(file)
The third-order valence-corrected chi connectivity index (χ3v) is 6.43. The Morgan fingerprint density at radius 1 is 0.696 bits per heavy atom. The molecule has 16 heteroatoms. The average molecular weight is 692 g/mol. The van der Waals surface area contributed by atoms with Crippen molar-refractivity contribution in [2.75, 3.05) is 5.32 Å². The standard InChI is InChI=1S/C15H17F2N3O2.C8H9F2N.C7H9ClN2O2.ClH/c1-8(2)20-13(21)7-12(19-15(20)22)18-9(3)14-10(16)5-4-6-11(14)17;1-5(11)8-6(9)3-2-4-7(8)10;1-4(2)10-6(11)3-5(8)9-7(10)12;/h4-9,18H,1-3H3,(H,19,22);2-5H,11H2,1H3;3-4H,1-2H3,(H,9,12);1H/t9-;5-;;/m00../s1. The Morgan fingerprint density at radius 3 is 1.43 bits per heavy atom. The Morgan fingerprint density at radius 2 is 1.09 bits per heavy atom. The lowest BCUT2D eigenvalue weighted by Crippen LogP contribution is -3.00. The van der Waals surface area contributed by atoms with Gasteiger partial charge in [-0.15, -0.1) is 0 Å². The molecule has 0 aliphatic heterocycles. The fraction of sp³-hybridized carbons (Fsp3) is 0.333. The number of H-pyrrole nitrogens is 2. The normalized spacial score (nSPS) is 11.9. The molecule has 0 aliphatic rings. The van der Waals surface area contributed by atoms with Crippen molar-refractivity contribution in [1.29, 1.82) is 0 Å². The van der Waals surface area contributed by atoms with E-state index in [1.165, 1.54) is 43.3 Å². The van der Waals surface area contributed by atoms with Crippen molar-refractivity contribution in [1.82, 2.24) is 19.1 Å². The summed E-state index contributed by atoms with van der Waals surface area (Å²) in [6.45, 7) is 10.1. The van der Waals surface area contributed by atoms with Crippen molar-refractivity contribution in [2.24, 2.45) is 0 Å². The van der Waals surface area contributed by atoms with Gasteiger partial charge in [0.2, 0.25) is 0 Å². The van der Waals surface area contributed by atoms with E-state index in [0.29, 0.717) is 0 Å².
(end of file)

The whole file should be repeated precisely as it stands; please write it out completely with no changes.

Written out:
The third-order valence-corrected chi connectivity index (χ3v) is 6.43. The Morgan fingerprint density at radius 1 is 0.696 bits per heavy atom. The molecule has 16 heteroatoms. The average molecular weight is 692 g/mol. The van der Waals surface area contributed by atoms with Crippen molar-refractivity contribution in [2.75, 3.05) is 5.32 Å². The standard InChI is InChI=1S/C15H17F2N3O2.C8H9F2N.C7H9ClN2O2.ClH/c1-8(2)20-13(21)7-12(19-15(20)22)18-9(3)14-10(16)5-4-6-11(14)17;1-5(11)8-6(9)3-2-4-7(8)10;1-4(2)10-6(11)3-5(8)9-7(10)12;/h4-9,18H,1-3H3,(H,19,22);2-5H,11H2,1H3;3-4H,1-2H3,(H,9,12);1H/t9-;5-;;/m00../s1. The Morgan fingerprint density at radius 3 is 1.43 bits per heavy atom. The Morgan fingerprint density at radius 2 is 1.09 bits per heavy atom. The lowest BCUT2D eigenvalue weighted by Crippen LogP contribution is -3.00. The van der Waals surface area contributed by atoms with Gasteiger partial charge in [-0.15, -0.1) is 0 Å². The molecule has 0 aliphatic heterocycles. The fraction of sp³-hybridized carbons (Fsp3) is 0.333. The number of H-pyrrole nitrogens is 2. The normalized spacial score (nSPS) is 11.9. The molecule has 0 aliphatic rings. The van der Waals surface area contributed by atoms with Crippen molar-refractivity contribution in [1.29, 1.82) is 0 Å². The van der Waals surface area contributed by atoms with E-state index in [1.165, 1.54) is 43.3 Å². The van der Waals surface area contributed by atoms with Crippen molar-refractivity contribution in [1.82, 2.24) is 19.1 Å². The summed E-state index contributed by atoms with van der Waals surface area (Å²) in [6.45, 7) is 10.1. The van der Waals surface area contributed by atoms with Crippen molar-refractivity contribution in [2.24, 2.45) is 0 Å². The van der Waals surface area contributed by atoms with Gasteiger partial charge in [0.2, 0.25) is 0 Å². The van der Waals surface area contributed by atoms with E-state index in [0.29, 0.717) is 0 Å².